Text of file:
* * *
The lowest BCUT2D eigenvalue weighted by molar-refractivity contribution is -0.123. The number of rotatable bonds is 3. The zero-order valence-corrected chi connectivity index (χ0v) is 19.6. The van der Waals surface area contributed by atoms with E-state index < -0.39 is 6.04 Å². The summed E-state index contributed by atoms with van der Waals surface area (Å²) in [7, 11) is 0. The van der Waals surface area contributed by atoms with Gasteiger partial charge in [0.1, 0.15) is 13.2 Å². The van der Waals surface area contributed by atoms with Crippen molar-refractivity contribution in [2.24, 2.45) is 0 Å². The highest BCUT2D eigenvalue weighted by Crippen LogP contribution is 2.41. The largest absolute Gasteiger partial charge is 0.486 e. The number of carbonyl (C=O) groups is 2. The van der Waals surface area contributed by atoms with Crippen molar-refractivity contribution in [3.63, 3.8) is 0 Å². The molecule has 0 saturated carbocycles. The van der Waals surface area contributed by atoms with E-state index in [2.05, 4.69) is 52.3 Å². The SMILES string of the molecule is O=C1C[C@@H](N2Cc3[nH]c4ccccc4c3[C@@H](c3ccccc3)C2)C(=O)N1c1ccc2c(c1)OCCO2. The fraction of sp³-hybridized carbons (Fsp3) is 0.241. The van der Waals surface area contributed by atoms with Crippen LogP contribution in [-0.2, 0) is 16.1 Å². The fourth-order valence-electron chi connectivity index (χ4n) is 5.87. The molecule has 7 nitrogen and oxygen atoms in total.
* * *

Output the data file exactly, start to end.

The lowest BCUT2D eigenvalue weighted by molar-refractivity contribution is -0.123. The number of rotatable bonds is 3. The zero-order valence-corrected chi connectivity index (χ0v) is 19.6. The van der Waals surface area contributed by atoms with E-state index < -0.39 is 6.04 Å². The summed E-state index contributed by atoms with van der Waals surface area (Å²) in [7, 11) is 0. The van der Waals surface area contributed by atoms with Gasteiger partial charge in [0.1, 0.15) is 13.2 Å². The van der Waals surface area contributed by atoms with Crippen molar-refractivity contribution in [2.24, 2.45) is 0 Å². The highest BCUT2D eigenvalue weighted by Crippen LogP contribution is 2.41. The largest absolute Gasteiger partial charge is 0.486 e. The number of carbonyl (C=O) groups is 2. The van der Waals surface area contributed by atoms with Crippen molar-refractivity contribution in [3.63, 3.8) is 0 Å². The molecule has 0 saturated carbocycles. The van der Waals surface area contributed by atoms with E-state index in [2.05, 4.69) is 52.3 Å². The SMILES string of the molecule is O=C1C[C@@H](N2Cc3[nH]c4ccccc4c3[C@@H](c3ccccc3)C2)C(=O)N1c1ccc2c(c1)OCCO2. The fraction of sp³-hybridized carbons (Fsp3) is 0.241. The van der Waals surface area contributed by atoms with Crippen LogP contribution in [-0.2, 0) is 16.1 Å². The fourth-order valence-electron chi connectivity index (χ4n) is 5.87. The molecule has 7 nitrogen and oxygen atoms in total.